Marsden, J. E. and O'Reilly, O. M. and Wicklin, F. J. and Zombros, B. W. (1991) Symmetry, Stability, Geometric Phases, and Mechanical Integrators. Nonlinear Science Today, 1 (1). pp. 4-11. ISSN 0938-9008 . http://resolver.caltech.edu/CaltechAUTHORS:20100924-151603037
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New analytical techniques and recent algorithms which numerically compute the time evolution of mechanical systems enable today's scientists. engineers. and mathematicians to predict events more accurately and more rapidly than ever before. Beyond the problems of simulation and prediction, however, tie the problems of understanding a dynamical system and choosing a correct dynamical system to model a given physical situation. Many systems remain too intricate to fully understand, but modern methods of mathematical analysis can sometimes offer insight. Most of this insight is obtained by viewing dynamics geometrically, and in fact the recent advances in mechanics which we review in this article all share this geometric perspective. Much of the value of these techniques lies in their applications, and although applications exist in a broad range of dlsciplines, we will focus on examples from space mechanics and robotics because these are simple to visualize. A key problem in space mechanics is the problem of efficiently and effectively controlling the attitude of satellites in their orbits. Several spacecraft. including the very first U.S. satellite, Explorer I. have been unable to complete their missions because they began to tumble in space and could not be stabilized. Much research has been devoted to prevent current orbiting telescopes from suffering a similar fate. These telescopes must be controlled with high precision. since small errors can seriously degrade observations made of objects thousands of light years away. Several problems have plagued the Hubble Space Telescope. including low-frequency vibrations in the structure's solar-power panels due to unanticipated thermal expansion effects as the telescope passes from night into day. These vibrations were further amplified by the telescope's computer controlled stabilization mechanisms (Wilford, ). Two of the topics we shall discuss - stability and numerical integration - are pertinent to the analysis and control of such vibrations. Stability and control are also important issues in the field of robotics. This is certainly the case for a team at the MIT Artificial Intelligence Laboratory which is trying to construct a somersaulting robot (Hodgins and Raibert ) as shown in Figure I. Specifically. the project is to build a robot which will gather a running start, launch itself into the air, complete a forward revolution, and then land firmly on its feet. As might be imagined, the challenges involved in such a venture are formidable. Recent ideas of Berry [1984, 1985], Hannay , and Montgomery , however, may help to solve this problem as well as provide the means for a way of efficiently controlling mechanical systems such as orbiting telescopes. It is amusing to note that many of these recent ideas are related to a natural curiosity that has fascinated and motivated investigations in physiology as well as dynamics: How does a falling cat often manage to land upright even if released while upside down from a complete rest? (See Figure 2.) The cat cannot violate the conservation of angular momentum, yet somehow it manages to tum itself 180 degrees in mid-air. This process has been investigated many times over the past century (see Nature 1 I 894), Crabtree , Kane and Scher  and references therein) and recently has been analyzed by Montgomery  with an emphasis on how the cat (or, more generally, a deformable body) can efficiently readjust its orientation by changing its shape. By "efficiently," we mean that the reorientation minimizes some function - for example the total energy expended. Montgomery's results characterize the deformations which allow a cat to most efficiently reorient itself without violating conservation of angular momentum. We begin with a review of Hamiltonian systems and canonical formulations. We then introduce noncanonical formulations and the concept of reduction of dynamics. Recent results in determining stability arc presented in the next section, and these are followed by a discussion of geometric phases in mechanics. We conclude with a survey of some recent advances in numerical integration algorithms.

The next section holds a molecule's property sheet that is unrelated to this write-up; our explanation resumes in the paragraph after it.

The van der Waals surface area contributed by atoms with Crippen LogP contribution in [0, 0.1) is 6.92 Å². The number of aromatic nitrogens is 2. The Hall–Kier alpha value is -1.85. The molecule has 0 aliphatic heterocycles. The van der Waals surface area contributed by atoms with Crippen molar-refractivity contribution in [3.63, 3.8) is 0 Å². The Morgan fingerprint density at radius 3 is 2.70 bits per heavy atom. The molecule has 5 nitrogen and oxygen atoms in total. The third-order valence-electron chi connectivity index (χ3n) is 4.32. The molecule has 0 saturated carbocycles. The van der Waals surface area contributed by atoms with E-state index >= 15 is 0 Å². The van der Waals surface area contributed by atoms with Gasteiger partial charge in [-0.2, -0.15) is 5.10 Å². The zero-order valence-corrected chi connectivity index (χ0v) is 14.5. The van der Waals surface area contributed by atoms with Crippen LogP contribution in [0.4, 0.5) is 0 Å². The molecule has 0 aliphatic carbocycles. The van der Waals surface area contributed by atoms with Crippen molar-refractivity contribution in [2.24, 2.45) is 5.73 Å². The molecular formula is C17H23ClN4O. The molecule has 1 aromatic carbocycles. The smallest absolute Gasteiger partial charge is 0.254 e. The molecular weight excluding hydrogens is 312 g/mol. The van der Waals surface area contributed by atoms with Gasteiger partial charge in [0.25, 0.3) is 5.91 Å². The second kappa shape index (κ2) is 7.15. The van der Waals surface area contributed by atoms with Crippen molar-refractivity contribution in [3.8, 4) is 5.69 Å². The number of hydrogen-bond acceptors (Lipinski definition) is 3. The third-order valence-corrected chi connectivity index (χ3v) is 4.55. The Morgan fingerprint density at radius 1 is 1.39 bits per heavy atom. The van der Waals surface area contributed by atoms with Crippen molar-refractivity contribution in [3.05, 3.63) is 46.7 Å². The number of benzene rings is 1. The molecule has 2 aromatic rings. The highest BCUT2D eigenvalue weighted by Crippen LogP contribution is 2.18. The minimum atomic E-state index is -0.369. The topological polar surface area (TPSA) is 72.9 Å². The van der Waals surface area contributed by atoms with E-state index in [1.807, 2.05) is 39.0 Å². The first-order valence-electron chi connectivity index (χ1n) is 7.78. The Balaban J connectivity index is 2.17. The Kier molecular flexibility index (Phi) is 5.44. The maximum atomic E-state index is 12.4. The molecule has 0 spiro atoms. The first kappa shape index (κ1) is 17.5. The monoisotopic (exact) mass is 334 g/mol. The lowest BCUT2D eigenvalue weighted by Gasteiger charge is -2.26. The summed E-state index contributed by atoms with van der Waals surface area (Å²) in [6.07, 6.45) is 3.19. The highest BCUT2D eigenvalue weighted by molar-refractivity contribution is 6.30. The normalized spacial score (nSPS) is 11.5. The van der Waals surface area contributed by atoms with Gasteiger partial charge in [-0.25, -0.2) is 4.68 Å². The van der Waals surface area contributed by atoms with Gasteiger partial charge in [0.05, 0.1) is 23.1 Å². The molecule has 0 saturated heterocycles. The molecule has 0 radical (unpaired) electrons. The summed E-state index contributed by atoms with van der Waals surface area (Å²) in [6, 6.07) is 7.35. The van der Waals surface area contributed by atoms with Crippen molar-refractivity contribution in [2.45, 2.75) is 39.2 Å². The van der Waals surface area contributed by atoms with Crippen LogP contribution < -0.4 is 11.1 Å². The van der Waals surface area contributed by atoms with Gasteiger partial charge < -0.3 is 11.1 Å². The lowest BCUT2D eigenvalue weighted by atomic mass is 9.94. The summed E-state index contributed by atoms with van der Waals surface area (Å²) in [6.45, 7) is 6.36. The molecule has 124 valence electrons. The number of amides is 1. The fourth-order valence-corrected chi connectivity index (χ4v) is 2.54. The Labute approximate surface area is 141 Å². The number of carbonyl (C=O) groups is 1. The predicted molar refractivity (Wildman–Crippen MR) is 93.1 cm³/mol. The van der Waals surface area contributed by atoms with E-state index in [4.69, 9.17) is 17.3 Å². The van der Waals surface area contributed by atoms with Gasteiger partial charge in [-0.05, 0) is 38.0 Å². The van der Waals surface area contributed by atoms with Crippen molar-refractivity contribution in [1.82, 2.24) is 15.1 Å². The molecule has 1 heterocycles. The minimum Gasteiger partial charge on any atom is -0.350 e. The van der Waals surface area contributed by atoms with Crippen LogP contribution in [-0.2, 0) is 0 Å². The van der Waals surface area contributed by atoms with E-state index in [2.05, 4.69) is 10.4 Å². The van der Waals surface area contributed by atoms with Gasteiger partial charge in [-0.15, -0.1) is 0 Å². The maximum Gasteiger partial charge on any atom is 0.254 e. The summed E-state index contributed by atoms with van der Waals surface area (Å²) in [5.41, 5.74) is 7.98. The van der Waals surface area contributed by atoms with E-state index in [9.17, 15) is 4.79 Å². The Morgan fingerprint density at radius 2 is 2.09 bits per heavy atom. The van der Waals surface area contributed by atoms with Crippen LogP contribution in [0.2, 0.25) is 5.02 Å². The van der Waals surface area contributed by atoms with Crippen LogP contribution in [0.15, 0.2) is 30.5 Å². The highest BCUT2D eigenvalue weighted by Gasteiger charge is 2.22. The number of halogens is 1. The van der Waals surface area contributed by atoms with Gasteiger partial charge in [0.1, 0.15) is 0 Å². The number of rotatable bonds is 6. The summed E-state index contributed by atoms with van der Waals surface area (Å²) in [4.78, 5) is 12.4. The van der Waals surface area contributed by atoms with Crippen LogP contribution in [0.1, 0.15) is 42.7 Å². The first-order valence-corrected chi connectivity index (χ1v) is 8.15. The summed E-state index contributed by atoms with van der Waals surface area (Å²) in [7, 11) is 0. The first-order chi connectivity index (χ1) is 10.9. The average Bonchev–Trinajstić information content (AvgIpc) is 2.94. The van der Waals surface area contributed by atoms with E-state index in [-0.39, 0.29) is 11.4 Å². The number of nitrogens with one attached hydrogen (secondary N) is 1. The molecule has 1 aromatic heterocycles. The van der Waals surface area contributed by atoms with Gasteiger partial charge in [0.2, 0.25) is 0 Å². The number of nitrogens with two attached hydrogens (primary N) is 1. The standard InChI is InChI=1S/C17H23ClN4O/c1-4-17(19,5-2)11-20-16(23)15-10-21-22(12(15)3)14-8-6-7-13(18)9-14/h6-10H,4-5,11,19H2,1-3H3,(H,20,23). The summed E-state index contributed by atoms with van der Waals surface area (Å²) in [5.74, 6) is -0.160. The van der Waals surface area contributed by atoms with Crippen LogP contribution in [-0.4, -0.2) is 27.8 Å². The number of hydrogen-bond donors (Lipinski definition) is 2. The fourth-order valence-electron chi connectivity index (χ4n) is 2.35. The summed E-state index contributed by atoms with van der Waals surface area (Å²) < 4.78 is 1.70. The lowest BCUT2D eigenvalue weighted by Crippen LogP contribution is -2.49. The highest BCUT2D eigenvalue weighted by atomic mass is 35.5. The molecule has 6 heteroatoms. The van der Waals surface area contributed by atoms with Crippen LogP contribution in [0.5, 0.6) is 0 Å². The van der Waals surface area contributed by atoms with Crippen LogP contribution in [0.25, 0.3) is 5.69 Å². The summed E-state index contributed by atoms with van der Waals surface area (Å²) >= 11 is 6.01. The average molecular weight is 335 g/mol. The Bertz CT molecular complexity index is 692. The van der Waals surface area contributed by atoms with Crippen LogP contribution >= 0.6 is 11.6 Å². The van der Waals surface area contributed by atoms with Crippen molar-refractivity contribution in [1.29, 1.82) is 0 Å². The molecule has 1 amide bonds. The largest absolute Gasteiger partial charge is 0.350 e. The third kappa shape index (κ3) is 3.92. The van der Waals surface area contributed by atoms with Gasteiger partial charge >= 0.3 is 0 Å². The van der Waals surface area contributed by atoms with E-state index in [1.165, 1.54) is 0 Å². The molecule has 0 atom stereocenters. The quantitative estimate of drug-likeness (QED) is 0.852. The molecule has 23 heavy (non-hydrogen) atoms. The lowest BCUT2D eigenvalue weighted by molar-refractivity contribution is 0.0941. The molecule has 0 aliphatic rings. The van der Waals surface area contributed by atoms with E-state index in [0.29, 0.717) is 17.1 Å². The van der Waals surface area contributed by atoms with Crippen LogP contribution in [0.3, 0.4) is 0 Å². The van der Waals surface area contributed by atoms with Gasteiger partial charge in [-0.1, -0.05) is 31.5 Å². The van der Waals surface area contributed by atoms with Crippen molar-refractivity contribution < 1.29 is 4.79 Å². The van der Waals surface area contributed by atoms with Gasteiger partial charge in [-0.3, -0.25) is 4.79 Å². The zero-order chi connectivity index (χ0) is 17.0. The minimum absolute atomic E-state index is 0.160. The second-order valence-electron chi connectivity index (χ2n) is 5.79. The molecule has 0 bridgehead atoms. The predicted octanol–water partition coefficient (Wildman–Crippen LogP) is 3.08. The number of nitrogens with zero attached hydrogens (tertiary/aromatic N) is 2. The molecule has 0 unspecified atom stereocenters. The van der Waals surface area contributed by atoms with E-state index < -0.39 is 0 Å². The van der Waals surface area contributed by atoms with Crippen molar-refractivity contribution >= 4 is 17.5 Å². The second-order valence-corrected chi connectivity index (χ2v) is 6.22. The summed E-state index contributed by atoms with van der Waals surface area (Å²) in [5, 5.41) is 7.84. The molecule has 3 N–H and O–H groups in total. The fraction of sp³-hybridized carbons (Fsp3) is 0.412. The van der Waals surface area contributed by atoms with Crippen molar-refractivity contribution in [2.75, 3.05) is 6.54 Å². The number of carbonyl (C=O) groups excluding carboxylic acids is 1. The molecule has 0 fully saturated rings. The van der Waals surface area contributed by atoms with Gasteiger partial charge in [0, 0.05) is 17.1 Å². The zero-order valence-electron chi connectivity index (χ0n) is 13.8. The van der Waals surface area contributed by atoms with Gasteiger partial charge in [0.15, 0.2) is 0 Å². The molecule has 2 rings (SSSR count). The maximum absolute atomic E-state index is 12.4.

|Additional Information:||© 1991, Springer-Verlag New York. Research partially supported by NSF Grant DMS-8703656. Research partially supported by NSF Graduate Fellowship.|
|Subject Keywords:||Symmetry, Stability, Geometric Phases, Mechanical Integrators|
|Usage Policy:||No commercial reproduction, distribution, display or performance rights in this work are provided.|
|Deposited By:||Ruth Sustaita|
|Deposited On:||27 Sep 2010 17:56|
|Last Modified:||26 Dec 2012 12:27|
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